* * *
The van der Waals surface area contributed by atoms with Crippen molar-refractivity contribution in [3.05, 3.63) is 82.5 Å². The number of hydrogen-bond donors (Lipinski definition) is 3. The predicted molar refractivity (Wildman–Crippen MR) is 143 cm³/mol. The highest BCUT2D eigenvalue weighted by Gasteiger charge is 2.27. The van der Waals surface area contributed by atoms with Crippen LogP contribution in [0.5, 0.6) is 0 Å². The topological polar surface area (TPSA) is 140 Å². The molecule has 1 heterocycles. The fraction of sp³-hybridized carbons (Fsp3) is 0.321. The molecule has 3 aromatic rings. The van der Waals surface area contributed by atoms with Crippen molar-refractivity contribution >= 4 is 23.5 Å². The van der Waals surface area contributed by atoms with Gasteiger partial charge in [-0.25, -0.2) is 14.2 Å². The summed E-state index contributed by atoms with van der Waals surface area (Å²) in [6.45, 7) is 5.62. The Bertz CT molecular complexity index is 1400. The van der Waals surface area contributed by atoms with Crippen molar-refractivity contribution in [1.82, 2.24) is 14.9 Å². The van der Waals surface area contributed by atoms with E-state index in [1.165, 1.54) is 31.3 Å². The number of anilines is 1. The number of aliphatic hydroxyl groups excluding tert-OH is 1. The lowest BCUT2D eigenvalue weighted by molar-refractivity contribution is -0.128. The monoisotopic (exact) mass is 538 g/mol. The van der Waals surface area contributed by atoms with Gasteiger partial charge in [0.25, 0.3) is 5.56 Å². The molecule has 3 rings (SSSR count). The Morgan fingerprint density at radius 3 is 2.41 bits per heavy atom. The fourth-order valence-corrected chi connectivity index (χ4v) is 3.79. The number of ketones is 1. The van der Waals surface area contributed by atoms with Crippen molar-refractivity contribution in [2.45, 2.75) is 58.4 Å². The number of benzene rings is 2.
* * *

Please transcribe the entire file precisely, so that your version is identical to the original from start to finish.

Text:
The van der Waals surface area contributed by atoms with Crippen molar-refractivity contribution in [3.05, 3.63) is 82.5 Å². The number of hydrogen-bond donors (Lipinski definition) is 3. The predicted molar refractivity (Wildman–Crippen MR) is 143 cm³/mol. The highest BCUT2D eigenvalue weighted by Gasteiger charge is 2.27. The van der Waals surface area contributed by atoms with Crippen LogP contribution in [0.5, 0.6) is 0 Å². The topological polar surface area (TPSA) is 140 Å². The molecule has 1 heterocycles. The fraction of sp³-hybridized carbons (Fsp3) is 0.321. The molecule has 3 aromatic rings. The van der Waals surface area contributed by atoms with Crippen molar-refractivity contribution >= 4 is 23.5 Å². The van der Waals surface area contributed by atoms with Gasteiger partial charge in [-0.25, -0.2) is 14.2 Å². The summed E-state index contributed by atoms with van der Waals surface area (Å²) in [6.45, 7) is 5.62. The Bertz CT molecular complexity index is 1400. The van der Waals surface area contributed by atoms with Crippen molar-refractivity contribution in [1.82, 2.24) is 14.9 Å². The van der Waals surface area contributed by atoms with E-state index in [1.165, 1.54) is 31.3 Å². The number of anilines is 1. The number of aliphatic hydroxyl groups excluding tert-OH is 1. The lowest BCUT2D eigenvalue weighted by molar-refractivity contribution is -0.128. The monoisotopic (exact) mass is 538 g/mol. The van der Waals surface area contributed by atoms with Gasteiger partial charge in [0.25, 0.3) is 5.56 Å². The molecule has 3 rings (SSSR count). The Morgan fingerprint density at radius 3 is 2.41 bits per heavy atom. The fourth-order valence-corrected chi connectivity index (χ4v) is 3.79. The number of ketones is 1. The van der Waals surface area contributed by atoms with Crippen molar-refractivity contribution in [2.45, 2.75) is 58.4 Å². The number of benzene rings is 2.